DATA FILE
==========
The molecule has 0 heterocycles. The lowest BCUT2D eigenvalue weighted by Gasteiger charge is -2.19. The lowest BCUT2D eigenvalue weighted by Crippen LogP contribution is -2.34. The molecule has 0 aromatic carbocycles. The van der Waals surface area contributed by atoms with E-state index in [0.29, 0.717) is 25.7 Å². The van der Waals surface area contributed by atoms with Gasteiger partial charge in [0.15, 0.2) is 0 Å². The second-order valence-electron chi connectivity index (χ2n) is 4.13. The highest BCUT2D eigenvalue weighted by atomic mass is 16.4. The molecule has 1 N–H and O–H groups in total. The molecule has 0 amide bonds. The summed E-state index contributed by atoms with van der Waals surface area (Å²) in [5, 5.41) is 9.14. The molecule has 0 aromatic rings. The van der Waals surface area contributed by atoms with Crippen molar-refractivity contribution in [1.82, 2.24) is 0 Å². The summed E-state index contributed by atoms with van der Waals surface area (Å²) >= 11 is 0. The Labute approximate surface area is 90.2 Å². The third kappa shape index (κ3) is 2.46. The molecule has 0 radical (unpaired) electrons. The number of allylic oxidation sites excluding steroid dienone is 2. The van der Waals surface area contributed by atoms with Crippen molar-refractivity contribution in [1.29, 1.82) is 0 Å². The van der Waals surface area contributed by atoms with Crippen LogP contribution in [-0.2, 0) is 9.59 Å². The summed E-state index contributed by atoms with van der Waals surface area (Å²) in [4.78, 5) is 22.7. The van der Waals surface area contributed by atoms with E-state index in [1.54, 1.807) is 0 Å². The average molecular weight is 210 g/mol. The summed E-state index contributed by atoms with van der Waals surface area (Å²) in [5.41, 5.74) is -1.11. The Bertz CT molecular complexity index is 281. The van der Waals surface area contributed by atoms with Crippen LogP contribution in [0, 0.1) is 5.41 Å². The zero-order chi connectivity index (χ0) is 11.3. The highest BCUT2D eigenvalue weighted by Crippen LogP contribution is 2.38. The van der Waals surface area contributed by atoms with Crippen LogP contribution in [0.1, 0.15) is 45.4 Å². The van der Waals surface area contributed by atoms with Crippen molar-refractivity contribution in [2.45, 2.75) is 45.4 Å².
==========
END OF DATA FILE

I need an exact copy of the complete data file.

The molecule has 0 heterocycles. The lowest BCUT2D eigenvalue weighted by Gasteiger charge is -2.19. The lowest BCUT2D eigenvalue weighted by Crippen LogP contribution is -2.34. The molecule has 0 aromatic carbocycles. The van der Waals surface area contributed by atoms with E-state index in [0.29, 0.717) is 25.7 Å². The van der Waals surface area contributed by atoms with Gasteiger partial charge in [0.15, 0.2) is 0 Å². The second-order valence-electron chi connectivity index (χ2n) is 4.13. The highest BCUT2D eigenvalue weighted by atomic mass is 16.4. The molecule has 1 N–H and O–H groups in total. The molecule has 0 amide bonds. The summed E-state index contributed by atoms with van der Waals surface area (Å²) in [5, 5.41) is 9.14. The molecule has 0 aromatic rings. The van der Waals surface area contributed by atoms with Crippen molar-refractivity contribution in [1.82, 2.24) is 0 Å². The summed E-state index contributed by atoms with van der Waals surface area (Å²) >= 11 is 0. The Labute approximate surface area is 90.2 Å². The third kappa shape index (κ3) is 2.46. The molecule has 0 radical (unpaired) electrons. The number of allylic oxidation sites excluding steroid dienone is 2. The van der Waals surface area contributed by atoms with Crippen molar-refractivity contribution in [1.29, 1.82) is 0 Å². The van der Waals surface area contributed by atoms with Crippen LogP contribution in [-0.2, 0) is 9.59 Å². The summed E-state index contributed by atoms with van der Waals surface area (Å²) in [4.78, 5) is 22.7. The van der Waals surface area contributed by atoms with E-state index in [1.54, 1.807) is 0 Å². The average molecular weight is 210 g/mol. The summed E-state index contributed by atoms with van der Waals surface area (Å²) in [5.41, 5.74) is -1.11. The Bertz CT molecular complexity index is 281. The van der Waals surface area contributed by atoms with Crippen LogP contribution in [0, 0.1) is 5.41 Å². The zero-order chi connectivity index (χ0) is 11.3. The highest BCUT2D eigenvalue weighted by Crippen LogP contribution is 2.38. The van der Waals surface area contributed by atoms with Crippen LogP contribution in [0.1, 0.15) is 45.4 Å². The van der Waals surface area contributed by atoms with Crippen molar-refractivity contribution in [2.45, 2.75) is 45.4 Å².